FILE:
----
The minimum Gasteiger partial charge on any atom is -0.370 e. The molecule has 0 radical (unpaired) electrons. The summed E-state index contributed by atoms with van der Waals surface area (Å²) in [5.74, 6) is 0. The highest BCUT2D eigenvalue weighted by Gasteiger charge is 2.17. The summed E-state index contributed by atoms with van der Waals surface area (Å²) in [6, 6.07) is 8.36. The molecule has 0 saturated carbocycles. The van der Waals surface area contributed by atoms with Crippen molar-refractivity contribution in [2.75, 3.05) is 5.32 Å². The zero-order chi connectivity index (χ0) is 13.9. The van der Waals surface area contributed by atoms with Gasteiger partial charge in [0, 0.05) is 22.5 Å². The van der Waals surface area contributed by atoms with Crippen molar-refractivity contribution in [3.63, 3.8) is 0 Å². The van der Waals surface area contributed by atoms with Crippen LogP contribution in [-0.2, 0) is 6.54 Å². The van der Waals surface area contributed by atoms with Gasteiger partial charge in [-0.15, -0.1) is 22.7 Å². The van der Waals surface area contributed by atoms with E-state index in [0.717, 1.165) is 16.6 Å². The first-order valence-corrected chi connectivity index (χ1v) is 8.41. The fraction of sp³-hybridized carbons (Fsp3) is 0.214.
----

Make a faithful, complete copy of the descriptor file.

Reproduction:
The minimum Gasteiger partial charge on any atom is -0.370 e. The molecule has 0 radical (unpaired) electrons. The summed E-state index contributed by atoms with van der Waals surface area (Å²) in [5.74, 6) is 0. The highest BCUT2D eigenvalue weighted by Gasteiger charge is 2.17. The summed E-state index contributed by atoms with van der Waals surface area (Å²) in [6, 6.07) is 8.36. The molecule has 0 saturated carbocycles. The van der Waals surface area contributed by atoms with Crippen molar-refractivity contribution in [2.75, 3.05) is 5.32 Å². The zero-order chi connectivity index (χ0) is 13.9. The van der Waals surface area contributed by atoms with Gasteiger partial charge in [0, 0.05) is 22.5 Å². The van der Waals surface area contributed by atoms with Crippen molar-refractivity contribution in [3.63, 3.8) is 0 Å². The van der Waals surface area contributed by atoms with Crippen LogP contribution in [-0.2, 0) is 6.54 Å². The van der Waals surface area contributed by atoms with Gasteiger partial charge in [-0.15, -0.1) is 22.7 Å². The van der Waals surface area contributed by atoms with E-state index in [0.717, 1.165) is 16.6 Å². The first-order valence-corrected chi connectivity index (χ1v) is 8.41. The fraction of sp³-hybridized carbons (Fsp3) is 0.214.